Liberals, conservatives, and other members of the
governing establishment continue to debate fair and effective tax policy. As
they battle, the 100th anniversary of the 16th Amendment
is about to pass the nation by with little comment.
This amendment, the first since Reconstruction, overturned
the United States Supreme Court case Polloch
v. Farmers’ Loan and Trust Co. (1895).
In this case, the justices decided that income taxes were a form of
direct taxation prohibited by the Constitution.
Only by changing the Constitution could an income tax be levied.
Congress and the infant Progressive movement had
found a Pierian Spring in income taxes and they longed to drink deep. An income tax could fund the domestic
programs that Progressives craved and the naval buildup championed by Theodore
Roosevelt. Although they had no Gallup
Polls at the turn of the 20th Century, most understood that many voters
opposed the income tax.
According to Cato Institute’s Charlotte Twight,
government spending was used increasingly to bribe anti-income tax states.
Between 1909, the year of the amendment’s introduction, and its passage in
1913, 75 percent of War Department spending ended up in the 17 states opposed to
the income tax amendment. Additionally
many tax backers, such as Senator Norris Brown of Nebraska, implied that the
amendment would result in no new taxes. It only gave the government the emergency
power to do so if needed.
By October, Senator Brown was made a liar. On the 13th, Congress passed the
Revenue Act imposing a tax on incomes.
Still, the income tax remained unpopular. Many had supported it as a tax on the rich,
designed to siphon from the great personal incomes earned from the explosion of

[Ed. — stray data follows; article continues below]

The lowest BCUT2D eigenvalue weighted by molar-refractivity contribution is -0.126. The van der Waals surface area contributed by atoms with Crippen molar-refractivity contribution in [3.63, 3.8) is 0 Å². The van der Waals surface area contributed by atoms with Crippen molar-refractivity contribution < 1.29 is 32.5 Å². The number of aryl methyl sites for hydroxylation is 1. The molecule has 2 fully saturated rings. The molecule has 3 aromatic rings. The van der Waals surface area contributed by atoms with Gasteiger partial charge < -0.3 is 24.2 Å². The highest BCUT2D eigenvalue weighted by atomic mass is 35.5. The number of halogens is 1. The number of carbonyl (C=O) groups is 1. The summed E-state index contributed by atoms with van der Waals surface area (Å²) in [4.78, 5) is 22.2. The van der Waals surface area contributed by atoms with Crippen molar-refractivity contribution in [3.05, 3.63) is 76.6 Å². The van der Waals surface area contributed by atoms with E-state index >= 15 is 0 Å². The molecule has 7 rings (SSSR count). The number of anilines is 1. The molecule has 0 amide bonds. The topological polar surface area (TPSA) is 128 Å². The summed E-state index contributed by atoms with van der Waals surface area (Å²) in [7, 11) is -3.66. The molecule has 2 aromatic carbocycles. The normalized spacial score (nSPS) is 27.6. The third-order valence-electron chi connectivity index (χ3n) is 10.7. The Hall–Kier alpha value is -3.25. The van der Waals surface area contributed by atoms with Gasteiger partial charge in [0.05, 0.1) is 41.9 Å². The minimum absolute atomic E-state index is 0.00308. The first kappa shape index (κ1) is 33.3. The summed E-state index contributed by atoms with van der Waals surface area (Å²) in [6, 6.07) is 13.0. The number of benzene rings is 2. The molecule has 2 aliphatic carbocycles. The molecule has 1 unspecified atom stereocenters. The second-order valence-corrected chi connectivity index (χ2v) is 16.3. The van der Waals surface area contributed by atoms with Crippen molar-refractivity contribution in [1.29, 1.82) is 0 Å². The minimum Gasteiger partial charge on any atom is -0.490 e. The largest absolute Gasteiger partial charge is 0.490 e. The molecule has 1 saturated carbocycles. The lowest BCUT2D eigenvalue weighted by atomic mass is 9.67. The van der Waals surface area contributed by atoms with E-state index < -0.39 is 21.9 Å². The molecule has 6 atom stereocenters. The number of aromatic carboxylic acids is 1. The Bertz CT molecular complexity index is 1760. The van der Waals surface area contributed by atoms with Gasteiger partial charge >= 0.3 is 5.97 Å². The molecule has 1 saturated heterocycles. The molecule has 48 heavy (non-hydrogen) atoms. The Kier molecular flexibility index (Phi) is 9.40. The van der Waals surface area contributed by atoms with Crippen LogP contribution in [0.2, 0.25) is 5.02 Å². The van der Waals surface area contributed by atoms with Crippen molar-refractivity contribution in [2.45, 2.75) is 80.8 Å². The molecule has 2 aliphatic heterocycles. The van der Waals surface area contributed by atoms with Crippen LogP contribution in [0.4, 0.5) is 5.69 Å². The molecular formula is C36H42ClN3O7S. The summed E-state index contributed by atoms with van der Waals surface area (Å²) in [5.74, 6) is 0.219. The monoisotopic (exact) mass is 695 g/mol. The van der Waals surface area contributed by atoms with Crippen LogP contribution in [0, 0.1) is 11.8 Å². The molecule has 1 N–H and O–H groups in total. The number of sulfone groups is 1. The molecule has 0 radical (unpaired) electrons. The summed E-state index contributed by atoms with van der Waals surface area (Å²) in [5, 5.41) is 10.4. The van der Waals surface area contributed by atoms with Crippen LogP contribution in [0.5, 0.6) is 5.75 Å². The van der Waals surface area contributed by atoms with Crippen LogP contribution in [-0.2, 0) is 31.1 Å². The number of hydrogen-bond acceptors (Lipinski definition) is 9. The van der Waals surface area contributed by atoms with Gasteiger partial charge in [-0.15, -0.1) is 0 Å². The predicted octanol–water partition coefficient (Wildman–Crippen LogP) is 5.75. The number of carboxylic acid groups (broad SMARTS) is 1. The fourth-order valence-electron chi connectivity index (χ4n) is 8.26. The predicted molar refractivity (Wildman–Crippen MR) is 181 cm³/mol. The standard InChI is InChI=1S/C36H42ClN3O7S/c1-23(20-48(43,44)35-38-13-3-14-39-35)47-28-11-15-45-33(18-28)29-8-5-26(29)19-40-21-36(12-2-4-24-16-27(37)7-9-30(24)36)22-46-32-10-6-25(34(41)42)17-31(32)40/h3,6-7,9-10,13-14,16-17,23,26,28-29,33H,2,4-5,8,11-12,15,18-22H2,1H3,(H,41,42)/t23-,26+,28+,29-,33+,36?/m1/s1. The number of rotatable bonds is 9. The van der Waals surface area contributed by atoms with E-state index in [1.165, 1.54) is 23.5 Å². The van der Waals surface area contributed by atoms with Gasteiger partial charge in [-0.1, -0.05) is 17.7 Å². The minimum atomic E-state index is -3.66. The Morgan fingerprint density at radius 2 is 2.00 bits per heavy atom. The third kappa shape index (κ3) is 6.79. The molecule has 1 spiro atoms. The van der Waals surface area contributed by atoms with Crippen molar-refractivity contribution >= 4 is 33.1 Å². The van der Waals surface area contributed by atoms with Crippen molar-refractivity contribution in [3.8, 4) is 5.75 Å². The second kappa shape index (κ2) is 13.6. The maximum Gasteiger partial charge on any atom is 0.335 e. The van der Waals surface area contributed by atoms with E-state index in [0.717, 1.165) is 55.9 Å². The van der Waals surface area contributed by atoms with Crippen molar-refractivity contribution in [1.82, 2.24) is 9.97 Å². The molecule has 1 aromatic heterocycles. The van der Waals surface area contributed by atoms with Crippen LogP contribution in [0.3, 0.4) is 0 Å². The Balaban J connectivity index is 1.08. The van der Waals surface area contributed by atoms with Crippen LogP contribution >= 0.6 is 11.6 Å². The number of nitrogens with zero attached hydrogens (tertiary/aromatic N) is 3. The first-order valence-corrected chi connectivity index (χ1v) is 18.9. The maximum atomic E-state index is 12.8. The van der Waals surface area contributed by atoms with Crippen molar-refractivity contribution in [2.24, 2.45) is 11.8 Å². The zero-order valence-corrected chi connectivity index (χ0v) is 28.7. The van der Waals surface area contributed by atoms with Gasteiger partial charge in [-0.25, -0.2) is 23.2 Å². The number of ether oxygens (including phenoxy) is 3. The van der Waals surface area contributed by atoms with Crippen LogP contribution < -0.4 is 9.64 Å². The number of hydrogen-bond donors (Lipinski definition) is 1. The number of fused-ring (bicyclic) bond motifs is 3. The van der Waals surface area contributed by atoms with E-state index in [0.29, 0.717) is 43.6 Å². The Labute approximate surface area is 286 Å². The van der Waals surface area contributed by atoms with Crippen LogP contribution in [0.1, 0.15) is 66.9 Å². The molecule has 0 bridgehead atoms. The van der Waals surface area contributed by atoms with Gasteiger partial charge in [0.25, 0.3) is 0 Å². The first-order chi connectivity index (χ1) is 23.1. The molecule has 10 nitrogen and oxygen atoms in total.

American industry. By the 1940s it had
expanded into a tax on every working American, as Franklin Roosevelt’s Treasury
Secretary Henry Morganthau described it “a people’s tax.” Future president Ronald Reagan started to
rethink his personal liberalism when over 90 percent of his hard earned income
went to tax payments.
It may have been a “people’s tax” but as the burdens
shot upward, the people tried to bow out.
The U.S. government in the 1940s even commissioned a cartoon featuring
Donald Duck. The pantsless Disney character implored people to pay their taxes
as a patriotic privilege. By 1943, income
taxes were collected through withholding.
But who benefits from the “people’s tax” and other
burdens imposed by he federal government?
The answer “big business” may surprise a casual reader. According to The Big Ripoff: How Big Business and Big Government Steal Your Money,
by National Journalism Center alum Tim Carney, many big businesses over the
decades have supported tax increases.
They do so because they anticipate a payoff, understand that they can
afford the hikes more than competitors, or do not want to run afoul of
politicians in power.
The upcoming 100th anniversary of the
income tax amendment is nothing to celebrate.
Free market advocates, however, can seize upon this milestone to reopen
the conversation about the damage done by high taxes. France’s current crisis of impending
bankruptcy and flight of business brains and capital is a prime case
example. Americans understand that tax
hikes have dire consequences. We need to
remind the national policy establishment of that simple fact.